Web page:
Which brings us to teh copyright question. Mere ownership of the phyical objects does not mean onwerhsip of the copyright. The letters were created between 1943 and 1945. The Copyright Act of 1909 was in effect then and it was much different than copyright law of today. The old law placed great emphasis on publication and registration and formalities such as where and how the (c) symbol appeared. Copyright terms were 28 years with the possibility of renewal for another 28 year term. The technical requirements of the 1909 Act have mostly been eliminated by the current Copyright Act of 1976 and its 1992 and 1998 amendments, as well as by a treaty called the Berne Convention.
Under the 1909 Act, a work could acquire statutory protection by publication with the required formalities of notice or if unpublished, by registration with the Copyright Office and deposit of a number of copies as required by statute. Generally, any work not so protected by the 1909 Act passed into the public domain under the terms of the 1976 Act. [There are some other issues here, so if you have a problem involving such a work, consult a copyright lawyer].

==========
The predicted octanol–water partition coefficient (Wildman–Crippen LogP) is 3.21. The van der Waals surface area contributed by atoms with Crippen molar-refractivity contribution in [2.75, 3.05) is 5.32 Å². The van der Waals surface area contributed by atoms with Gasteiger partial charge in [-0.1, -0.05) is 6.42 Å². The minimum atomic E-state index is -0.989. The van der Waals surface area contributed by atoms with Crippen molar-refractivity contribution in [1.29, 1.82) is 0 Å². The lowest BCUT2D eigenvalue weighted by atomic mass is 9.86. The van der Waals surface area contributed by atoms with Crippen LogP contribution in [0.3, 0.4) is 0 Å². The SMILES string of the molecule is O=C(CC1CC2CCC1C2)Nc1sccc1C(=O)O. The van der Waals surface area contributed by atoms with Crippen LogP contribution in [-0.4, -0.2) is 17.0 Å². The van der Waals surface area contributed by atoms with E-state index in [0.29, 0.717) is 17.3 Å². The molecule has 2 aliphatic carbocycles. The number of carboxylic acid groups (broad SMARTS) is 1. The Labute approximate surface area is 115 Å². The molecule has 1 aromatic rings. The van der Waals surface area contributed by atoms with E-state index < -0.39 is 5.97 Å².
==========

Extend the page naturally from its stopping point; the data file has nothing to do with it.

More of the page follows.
The point is that Claude’s letters are probably in the public domain. The newspaper has no problem under copyright law publishing the letters.
[Law Lesson: Why is Apple referring to 70 years above? Answer: The 1976 Act generally protects works for the life of the author plus 70 years.]
What about invasion of privacy? Well, Claude and Nadine are dead–their right to privacy in this sense went with them. There are other people mentioned in the letters, however. The newspaper is perhaps calculating that (1) none of them are sufficiently identifiable from the letters alone and (2) they’re probably dead anyway; both good bets!
Apart from the legal aspects, what about the ethical issues?
Craig Manson is an active member of the California State Bar. In addition to the California courts, he is also admitted to practice before the United States Supreme Court and various other federal courts. He does not currently practice copyright law. The information in this article is intended for educational purposes only and is not a substitute for legal advice. If you have an actual legal problem, consult a lawyer in your jurisdiction.
September 4, 2008 Thursday at 10:29 pm